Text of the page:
by James Kraus
Ford is not the oldest automotive manufacturer, being predated by Peugeot, Daimler, Benz (separate companies at the time) and Fiat. It was however, the first mass-market producer. The origin of their current script logo dates back to the days of the Model T, and the characteristic blue oval background arrived with the debut of the Model A in 1927.
Despite the recognizability and brand equity inherent in the traditional Ford script in it’s blue oval, its use lasted but a decade. The blue oval was dropped after 1936, and the classic Ford script was unceremoniously scrapped in 1948. For the next few decades, it was destined to appear only sporadically on door sill plates, castings and other barely-visible locations with or without a surrounding oval.
After releasing the famed flathead V8 engine, the elder Ford became more and more conservative. He disliked hydraulically actuated brakes, finally allowing them in response to consumer demand in 1939. He never allowed independent front suspension under his watch. The senior Henry finally relinquished control after World War II and engineers began work on the first genuine Post-Ford Ford.
The resulting 1949 model was the most redesigned Ford since the Model A. Freed from the constraints imposed by Henry, the engineers added independent front suspension and Hotchkiss drive with parallel leaf springs at the rear. Designer George Walker bid adieu the traditional separate-fender look both front and rear with a sleek new flat-sided pontoon body in the style of the 1947 Kaiser-Frazer.
Apparently, Ford executives convinced themselves that the classic Ford script wasn’t suited to this futuristic machine and the famous icon was sent packing. The 1949 Fords bore no logo whatsoever. Subsequently, someone in marketing or advertising decided that the lack of a logo was a not such a good idea.
As a result, the 1950 Ford debuted with a new red, white and blue heraldic crest that according to the company was “derived by Ford stylists from an authentic coat of arms which dates back to 18th century England.”
The lead designer on the project, L. David Ash, indeed filled the new badge with traditional heraldic imagery. The shield was divided into three coloured sections by a chrome-edged black chevron that contained five chrome bezants. Each section depicted a chrome passant lion.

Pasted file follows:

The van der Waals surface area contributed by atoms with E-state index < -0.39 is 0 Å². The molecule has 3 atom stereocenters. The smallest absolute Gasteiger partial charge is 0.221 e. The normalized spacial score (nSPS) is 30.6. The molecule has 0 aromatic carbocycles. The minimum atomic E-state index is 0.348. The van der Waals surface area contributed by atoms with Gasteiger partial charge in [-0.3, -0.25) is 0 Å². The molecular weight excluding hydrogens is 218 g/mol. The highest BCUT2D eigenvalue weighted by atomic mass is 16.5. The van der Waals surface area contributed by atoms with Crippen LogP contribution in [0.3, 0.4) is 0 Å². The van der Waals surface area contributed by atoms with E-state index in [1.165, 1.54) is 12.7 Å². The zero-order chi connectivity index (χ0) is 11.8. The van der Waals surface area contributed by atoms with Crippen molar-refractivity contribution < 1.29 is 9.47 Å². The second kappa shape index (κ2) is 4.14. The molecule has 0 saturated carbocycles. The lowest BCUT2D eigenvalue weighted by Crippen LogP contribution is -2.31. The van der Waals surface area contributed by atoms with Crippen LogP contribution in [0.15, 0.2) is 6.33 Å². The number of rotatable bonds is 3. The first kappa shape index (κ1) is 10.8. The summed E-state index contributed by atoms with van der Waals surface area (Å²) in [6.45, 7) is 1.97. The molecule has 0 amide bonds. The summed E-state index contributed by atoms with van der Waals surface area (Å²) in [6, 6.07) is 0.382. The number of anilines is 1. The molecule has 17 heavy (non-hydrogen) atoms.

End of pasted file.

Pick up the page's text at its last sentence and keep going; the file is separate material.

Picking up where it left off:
Curiously, the new logo was only affixed to North American cars, leaving European and Australian Fords logoless. Thus, some of the most enticing Fords of this era, the Cortina Mark I and II and the rear-drive Escort, carried no logo, crest or insignia of any sort.
Among European models, only the GT40 was granted a logo, with the model name enclosed by a red, white and blue circle, quite similar to the Pepsi logotype of the period.
Back in the U.S., the new Ford crest was destined to appear only on standard full and intermediate-size Fords and early Falcon models. Meanwhile, Ford’s prolific graphic artists worked overtime creating unique logos for nearly every other new U.S. model within the Ford range, beginning with the Thunderbird.
The original 1955 Thunderbird sported the new Ford heraldic logo over a pair of crossed chequered flags. For 1956, Ford graced the Thunderbird with their first ever model-specific logo. The turquoise coloured insert used from 1956 to 1965 was very much in keeping with the period.
Next came bespoke logos for the Ranchero, Falcon, Mustang and Country Squire:
Most curious was the rise and fall of the elegant Country Squire emblem with its horse head over crossed polo mallets. Although the popular wood-paneled Ford was sold from the early-fifties through the early nineties, the logo was only used from late 1964 through the end of the 1967 model run.
Any contemporary brand manager would recoil at this diverse graphical strategy since the resulting broad proliferation of imagery dilutes the equity of the main brand.
Ford eventually came to this same conclusion and in 1976 a modernized blue oval appeared on the grill of the new Fiesta and the redesigned Taunus, the first exterior applications of the corporate logo to be seen in Europe since the pre-war German Ford Eifel. It was slowly reinstated globally, appearing on nearly all Ford-branded vehicles worldwide by 1983.
The only Ford model-specific logo to survive is the Mustang emblem, which carries on to this day.